Starting in Cobalt 20, initial URL requests will now have query parameters appended to them signed by the platform's secret key. The key is provided during the certification process. The key must be stored in secure storage on the device.
When constructing the URL for the initial browse request, according to the logic in cobalt/browser/device_authentication.cc, it will fetch from the platform a “certification scope” string provided to the device during certification. The certification scope will be queried by a call to
SbSystemGetProperty(kSbSystemPropertyCertificationScope, ...), which the platform is expected to implement. Along with the current system time, this forms the message that must be signed by the device's secret key.
The message defined above must be signed with the HMAC-SHA256 algorithm. The resulting digest (encoded as base64), alongside the unencrypted message contents, will be appended to the initial URL.
Two choices exists for how platforms can expose the secret key to Cobalt. Cobalt will first attempt to have the platform sign the message, and if that functionality is not implemented Cobalt will query the platform for the secret key and sign the message itself. If neither choice is implemented, then Cobalt will log a warning and not append anything to the URL.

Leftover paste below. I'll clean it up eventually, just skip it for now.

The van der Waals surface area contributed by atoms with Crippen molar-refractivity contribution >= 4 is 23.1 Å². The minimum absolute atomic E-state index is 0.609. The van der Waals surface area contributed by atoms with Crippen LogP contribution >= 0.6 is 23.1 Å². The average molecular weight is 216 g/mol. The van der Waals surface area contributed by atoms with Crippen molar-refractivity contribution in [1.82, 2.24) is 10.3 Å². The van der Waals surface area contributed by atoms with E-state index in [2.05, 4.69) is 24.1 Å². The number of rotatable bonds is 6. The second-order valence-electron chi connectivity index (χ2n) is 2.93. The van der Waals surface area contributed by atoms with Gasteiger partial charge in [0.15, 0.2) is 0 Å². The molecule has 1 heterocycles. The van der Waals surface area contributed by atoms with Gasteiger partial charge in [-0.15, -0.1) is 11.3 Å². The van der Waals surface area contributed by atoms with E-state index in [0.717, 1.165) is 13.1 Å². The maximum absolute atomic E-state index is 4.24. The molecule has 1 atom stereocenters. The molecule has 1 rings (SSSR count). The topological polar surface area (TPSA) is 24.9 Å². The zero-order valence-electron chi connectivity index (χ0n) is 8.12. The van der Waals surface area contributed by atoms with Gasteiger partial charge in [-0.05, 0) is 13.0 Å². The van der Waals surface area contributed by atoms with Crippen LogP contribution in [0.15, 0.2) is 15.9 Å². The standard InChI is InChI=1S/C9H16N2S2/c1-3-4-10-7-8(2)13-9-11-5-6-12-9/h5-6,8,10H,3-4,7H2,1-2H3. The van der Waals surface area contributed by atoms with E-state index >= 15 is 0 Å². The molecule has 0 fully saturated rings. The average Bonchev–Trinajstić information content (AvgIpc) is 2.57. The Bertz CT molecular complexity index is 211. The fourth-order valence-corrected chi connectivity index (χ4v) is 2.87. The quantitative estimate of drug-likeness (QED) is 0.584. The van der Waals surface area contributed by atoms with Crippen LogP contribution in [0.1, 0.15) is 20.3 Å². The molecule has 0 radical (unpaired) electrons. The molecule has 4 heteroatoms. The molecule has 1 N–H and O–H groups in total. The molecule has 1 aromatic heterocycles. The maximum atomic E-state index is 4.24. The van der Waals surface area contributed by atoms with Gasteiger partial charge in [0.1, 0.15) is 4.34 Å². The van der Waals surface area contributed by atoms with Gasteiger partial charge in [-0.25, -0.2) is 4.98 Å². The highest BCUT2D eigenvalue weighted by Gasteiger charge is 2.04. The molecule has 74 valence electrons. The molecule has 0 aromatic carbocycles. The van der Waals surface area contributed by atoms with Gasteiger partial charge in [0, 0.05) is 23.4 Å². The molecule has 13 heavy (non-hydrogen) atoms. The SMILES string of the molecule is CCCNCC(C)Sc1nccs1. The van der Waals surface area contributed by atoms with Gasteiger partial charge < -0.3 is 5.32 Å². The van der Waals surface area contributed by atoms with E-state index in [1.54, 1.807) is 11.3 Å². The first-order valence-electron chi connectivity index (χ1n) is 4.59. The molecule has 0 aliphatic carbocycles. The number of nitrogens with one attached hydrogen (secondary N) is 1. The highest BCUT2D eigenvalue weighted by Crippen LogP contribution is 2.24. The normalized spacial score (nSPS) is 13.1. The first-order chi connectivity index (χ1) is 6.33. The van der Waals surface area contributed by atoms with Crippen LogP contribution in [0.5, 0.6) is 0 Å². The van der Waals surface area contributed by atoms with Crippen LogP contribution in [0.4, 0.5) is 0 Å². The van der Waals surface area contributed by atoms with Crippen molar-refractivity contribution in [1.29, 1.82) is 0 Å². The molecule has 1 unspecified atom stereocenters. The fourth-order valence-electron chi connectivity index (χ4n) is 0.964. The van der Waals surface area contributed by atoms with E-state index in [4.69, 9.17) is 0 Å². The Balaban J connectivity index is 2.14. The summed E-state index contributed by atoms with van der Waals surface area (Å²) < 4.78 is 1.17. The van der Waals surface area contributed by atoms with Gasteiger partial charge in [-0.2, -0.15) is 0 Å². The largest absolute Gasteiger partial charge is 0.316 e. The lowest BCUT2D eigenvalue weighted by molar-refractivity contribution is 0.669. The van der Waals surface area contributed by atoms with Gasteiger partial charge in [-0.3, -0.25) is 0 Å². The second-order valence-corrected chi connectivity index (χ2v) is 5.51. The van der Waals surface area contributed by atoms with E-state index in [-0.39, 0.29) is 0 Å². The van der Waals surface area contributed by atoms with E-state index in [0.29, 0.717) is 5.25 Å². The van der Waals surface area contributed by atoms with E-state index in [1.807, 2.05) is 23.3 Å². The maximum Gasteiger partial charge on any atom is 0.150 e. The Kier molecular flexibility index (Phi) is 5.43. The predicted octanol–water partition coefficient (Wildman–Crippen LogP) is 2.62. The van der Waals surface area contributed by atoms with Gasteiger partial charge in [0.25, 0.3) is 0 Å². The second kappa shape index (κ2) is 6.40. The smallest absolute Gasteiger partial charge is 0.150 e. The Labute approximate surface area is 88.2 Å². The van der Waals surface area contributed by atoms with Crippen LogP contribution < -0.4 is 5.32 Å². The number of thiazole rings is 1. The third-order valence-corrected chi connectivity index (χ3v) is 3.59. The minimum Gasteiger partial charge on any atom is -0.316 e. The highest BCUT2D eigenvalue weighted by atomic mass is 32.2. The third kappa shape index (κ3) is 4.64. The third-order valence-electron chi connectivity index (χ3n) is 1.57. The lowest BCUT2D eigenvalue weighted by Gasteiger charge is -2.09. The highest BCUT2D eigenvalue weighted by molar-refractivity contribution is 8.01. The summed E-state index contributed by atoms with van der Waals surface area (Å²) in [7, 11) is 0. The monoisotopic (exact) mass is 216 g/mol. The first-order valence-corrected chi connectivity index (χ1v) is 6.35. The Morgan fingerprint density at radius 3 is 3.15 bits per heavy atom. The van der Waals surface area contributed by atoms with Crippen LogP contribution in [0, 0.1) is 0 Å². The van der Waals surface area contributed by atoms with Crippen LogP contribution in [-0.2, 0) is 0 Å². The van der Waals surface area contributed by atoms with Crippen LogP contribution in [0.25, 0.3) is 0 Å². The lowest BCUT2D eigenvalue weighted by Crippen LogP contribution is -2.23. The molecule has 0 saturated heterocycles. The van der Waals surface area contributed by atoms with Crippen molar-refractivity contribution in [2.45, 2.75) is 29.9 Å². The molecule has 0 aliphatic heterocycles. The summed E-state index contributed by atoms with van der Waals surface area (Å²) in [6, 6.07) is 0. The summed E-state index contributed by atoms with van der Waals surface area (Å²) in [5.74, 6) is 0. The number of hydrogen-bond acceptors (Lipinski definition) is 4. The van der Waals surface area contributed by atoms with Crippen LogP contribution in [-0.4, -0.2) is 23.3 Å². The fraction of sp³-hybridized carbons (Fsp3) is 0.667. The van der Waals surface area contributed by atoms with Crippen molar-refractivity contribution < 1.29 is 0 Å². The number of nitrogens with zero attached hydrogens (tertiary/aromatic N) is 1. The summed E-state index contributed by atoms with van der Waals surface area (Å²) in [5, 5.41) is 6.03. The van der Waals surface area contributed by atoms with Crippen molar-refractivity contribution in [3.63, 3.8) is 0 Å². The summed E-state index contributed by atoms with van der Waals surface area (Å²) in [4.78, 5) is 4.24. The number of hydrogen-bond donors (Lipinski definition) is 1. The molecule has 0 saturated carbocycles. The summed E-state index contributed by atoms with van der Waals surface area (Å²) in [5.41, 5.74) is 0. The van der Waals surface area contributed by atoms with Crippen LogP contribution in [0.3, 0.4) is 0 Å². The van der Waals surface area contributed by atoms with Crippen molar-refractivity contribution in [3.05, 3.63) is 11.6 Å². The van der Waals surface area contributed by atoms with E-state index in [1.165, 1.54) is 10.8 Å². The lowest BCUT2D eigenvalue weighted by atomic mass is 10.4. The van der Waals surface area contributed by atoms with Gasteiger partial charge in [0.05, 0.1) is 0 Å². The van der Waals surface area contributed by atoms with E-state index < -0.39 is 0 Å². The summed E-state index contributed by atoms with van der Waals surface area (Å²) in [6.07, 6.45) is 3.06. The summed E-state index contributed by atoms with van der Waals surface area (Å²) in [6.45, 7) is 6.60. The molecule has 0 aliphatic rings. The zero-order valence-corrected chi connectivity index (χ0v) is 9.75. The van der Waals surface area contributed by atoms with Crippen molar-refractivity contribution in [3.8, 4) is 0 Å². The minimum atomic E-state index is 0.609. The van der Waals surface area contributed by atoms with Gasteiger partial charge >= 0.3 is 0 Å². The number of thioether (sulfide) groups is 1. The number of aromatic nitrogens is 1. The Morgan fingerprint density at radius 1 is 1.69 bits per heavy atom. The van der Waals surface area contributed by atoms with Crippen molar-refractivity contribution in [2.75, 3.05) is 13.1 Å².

Cobalt will first attempt to use the
SbSystemSignWithCertificationSecretKey() function to sign the message using the secret key. This method is preferred since it enables implementations where the key exists only in secure hardware and never enters the system's main memory. A reference implementation, which depends on BoringSSL exists at starboard/linux/x64x11/internal/system_sign_with_certification_secret_key.cc.
If the function
SbSystemSignWithCertificationSecretKey() is unimplemented (e.g. it returns
false, as is done in starboard/shared/stub/system_sign_with_certification_secret_key.cc), then Cobalt will instead attempt to retrieve the secret key from the system by a call to
SbSystemGetProperty(kSbSystemPropertyBase64EncodedCertificationSecret, ...), and use it to produce the HMAC-SHA256 digest of the message itself.